There is nothing festive about the festive season for stock investors, with Dalal Street joining the global market sell-off triggered by rising US bond yields and rising geopolitical tensions. Equity benchmarks Sensex and Nifty fell for the sixth consecutive session on October 26. Nifty, the blue-chip index, fell below 19,000, crossing the psychologically vital level for the first time since June 28. After hitting a lifetime high of 20,222 in September, Nifty on September 15 succumbed to selling pressure due to mixed second-quarter earnings. Also Read: Nifty dips below 18,900; Increase in US bond yields and inflation concerns come to the fore
Wipro became the biggest loser of the period after disappointing second quarter numbers. The Bengaluru-based IT services player’s revenue fell for the third consecutive quarter due to broad-based decline in key sectors including BFSI, communications and manufacturing.
Wipro recorded the weakest growth among its peers. With the company’s weak Q3 guidance in the range of -1.5 to -3.5 percent, analysts expect Wipro’s revenue growth in FY24 to be among the lowest among Tier 1 IT firms. “Wipro is stuck between an unambitious valuation and weak business traction,” said analysts at HSBC, while maintaining a “hold” rating on the stock with a lower target price of Rs 350 per share. Tech Mahindra comes second on the list after reporting a massive 61.6 per cent drop in net profit to Rs 494 billion on a year-on-year basis in the September quarter, signaling that the second quarter will be a dud due to slowdown in demand in the telecom and communications segment and delays in deal cycles. . Also read: Adani auditor EY faces accounting regulator probe In fact, the entire domestic IT sector is on the back foot as high interest rates and weak consumer sentiment in Western economies lead to a sustained slowdown in discretionary spending, leading to delays in decision-making further deal conversions . Adani Group’s flagship, Adani Enterprises, was also included in the list. still reeling from the effects of the Hindenburg report. So is Adani Ports.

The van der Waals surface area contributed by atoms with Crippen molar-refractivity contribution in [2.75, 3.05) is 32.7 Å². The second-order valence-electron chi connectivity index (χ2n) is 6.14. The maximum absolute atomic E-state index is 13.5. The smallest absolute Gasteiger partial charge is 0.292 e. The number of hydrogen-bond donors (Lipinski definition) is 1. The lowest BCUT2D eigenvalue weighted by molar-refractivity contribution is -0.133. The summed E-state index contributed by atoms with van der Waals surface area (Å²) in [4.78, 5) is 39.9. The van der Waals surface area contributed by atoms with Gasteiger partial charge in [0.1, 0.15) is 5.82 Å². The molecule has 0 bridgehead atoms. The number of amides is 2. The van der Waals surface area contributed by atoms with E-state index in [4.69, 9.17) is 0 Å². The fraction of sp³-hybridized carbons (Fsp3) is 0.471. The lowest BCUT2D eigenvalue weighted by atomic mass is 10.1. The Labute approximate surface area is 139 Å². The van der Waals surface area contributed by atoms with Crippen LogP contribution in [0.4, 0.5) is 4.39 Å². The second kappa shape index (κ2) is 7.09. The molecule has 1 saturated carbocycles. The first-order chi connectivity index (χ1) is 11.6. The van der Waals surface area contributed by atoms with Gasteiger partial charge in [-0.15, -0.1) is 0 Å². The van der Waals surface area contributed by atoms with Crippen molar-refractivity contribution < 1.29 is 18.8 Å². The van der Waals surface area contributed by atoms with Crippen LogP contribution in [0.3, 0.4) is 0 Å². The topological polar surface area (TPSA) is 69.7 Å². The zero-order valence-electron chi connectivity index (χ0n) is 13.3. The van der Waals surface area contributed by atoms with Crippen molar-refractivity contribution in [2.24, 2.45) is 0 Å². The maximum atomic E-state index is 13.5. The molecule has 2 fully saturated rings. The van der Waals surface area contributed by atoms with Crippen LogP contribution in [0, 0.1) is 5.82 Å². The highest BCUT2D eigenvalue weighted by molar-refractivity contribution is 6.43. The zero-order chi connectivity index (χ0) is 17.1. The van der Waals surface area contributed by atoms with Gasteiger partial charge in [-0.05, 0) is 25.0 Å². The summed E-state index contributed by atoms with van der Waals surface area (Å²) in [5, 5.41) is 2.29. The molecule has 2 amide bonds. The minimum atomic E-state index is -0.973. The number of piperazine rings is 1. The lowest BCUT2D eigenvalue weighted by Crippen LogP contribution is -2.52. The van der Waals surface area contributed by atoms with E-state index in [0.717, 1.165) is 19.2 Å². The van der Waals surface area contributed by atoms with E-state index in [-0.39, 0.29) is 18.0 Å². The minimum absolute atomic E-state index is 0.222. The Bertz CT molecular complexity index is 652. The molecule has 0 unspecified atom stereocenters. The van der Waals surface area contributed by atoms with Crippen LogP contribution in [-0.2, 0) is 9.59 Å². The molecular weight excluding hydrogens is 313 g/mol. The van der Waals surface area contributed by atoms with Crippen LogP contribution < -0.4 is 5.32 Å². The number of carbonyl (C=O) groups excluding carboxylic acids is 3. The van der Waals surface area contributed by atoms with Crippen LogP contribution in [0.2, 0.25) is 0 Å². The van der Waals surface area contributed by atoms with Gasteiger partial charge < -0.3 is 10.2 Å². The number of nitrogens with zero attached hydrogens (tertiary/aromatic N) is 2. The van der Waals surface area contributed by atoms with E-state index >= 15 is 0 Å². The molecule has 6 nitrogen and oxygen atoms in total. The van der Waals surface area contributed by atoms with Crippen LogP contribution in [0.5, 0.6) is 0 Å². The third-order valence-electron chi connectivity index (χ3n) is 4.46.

Also Read: FIIs increase stakes in major IT companies in Q2 despite weak earnings outlook
HDFC Bank, which announced its first quarter results following its merger with parent group Housing Development Finance Corporation (HDFC), also continued to underperform. While the second quarter figures were not comparable to the pre-merger period, HDFC Bank’s management had presented pro forma figures for the first quarter to give an idea of what the merged entity would look like. According to Jefferies’ merger-adjusted analysis, HDFC Bank’s net profit fell by 2 percent sequentially against a reported increase of 33 percent. The biggest impact was on HDFC Bank’s net interest margin (NIM), which fell by 70 basis points sequentially to 3.4 per cent compared to the 4 per cent level it has traditionally maintained. A basis point is one hundredth of a percentage point.